Some sexual practices, such as anal sex, can increase the risk of transmitting HCV. The risk is higher as the tissue of the rectum can be torn and lead to blood exposure. Similarly, sex during menstruation can also increase the risk of transmitting HCV.

Oral sex has a low risk of transmitting HCV, and there is currently no evidence this practice spreads hepatitis C.

However, the virus may spread if a person has cuts or breaks in the lining of the mouth or if a person has open sores or bleeding gums.

Certain practices can transmit hepatitis C, including:

  • drug use through injection (also known as injection drug use or IDU) and sharing needles
  • improper sterilization and reusing of medical equipment
  • use of unscreened blood and blood products in transfusions
  • sexual practices that increase the likelihood of blood exposure

In the United States, the most common mode of HCV transmission is injection drug use. According to the CDC, 72% of cases of acute hepatitis C in 2018 reported IDU.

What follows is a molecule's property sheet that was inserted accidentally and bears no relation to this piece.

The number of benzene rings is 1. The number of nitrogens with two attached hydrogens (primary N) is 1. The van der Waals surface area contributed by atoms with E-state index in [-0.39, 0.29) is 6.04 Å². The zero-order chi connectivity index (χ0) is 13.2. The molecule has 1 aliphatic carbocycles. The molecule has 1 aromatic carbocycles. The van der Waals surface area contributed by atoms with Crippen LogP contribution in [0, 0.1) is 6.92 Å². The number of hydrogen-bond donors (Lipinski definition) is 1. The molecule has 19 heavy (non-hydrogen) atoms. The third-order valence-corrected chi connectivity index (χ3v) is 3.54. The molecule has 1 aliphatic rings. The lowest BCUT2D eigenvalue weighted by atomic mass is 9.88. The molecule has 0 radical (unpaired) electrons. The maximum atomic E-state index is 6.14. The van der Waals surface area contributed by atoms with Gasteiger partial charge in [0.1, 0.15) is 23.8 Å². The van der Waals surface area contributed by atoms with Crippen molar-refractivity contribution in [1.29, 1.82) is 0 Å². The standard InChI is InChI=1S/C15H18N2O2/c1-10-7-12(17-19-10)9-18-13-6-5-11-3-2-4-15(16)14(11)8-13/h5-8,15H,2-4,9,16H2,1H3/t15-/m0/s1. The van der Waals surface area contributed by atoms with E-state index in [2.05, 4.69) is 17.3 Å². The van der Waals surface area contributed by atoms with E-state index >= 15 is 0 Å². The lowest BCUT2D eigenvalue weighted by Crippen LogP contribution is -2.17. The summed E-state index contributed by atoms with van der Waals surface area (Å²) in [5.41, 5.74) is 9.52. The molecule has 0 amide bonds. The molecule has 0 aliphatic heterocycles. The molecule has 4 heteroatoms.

Other modes of transmission also exist, but these are low risk or rare. These include:

  • sharing items that have traces of blood, such as toothbrushes or razors
  • needlestick injuries in hospital or healthcare settings
  • unregulated tattooing

Certain risk factors can increase the chance of HCV transmission. These include:

  • having sex without a condom or other barrier method with a person that has hepatitis C
  • sharing needles or injecting drugs
  • living with HIV, thalassemia, or hemophilia
  • being a man who has sex with men
  • having had a blood transfusion or organ transplant before July 1992
  • working in a healthcare environment where there is an increased risk of blood exposure
  • sharing personal items such as toothbrushes and razors
  • receiving hemodialysis
  • being born to a mother with hepatitis C
  • having multiple sexual partners

According to the World Health Organization, 80% of people who contract HCV initially do not show symptoms. However, a person may not experience symptoms until 2 weeks after they contract the virus, or even up to 6 months later.

Symptomatic people may experience: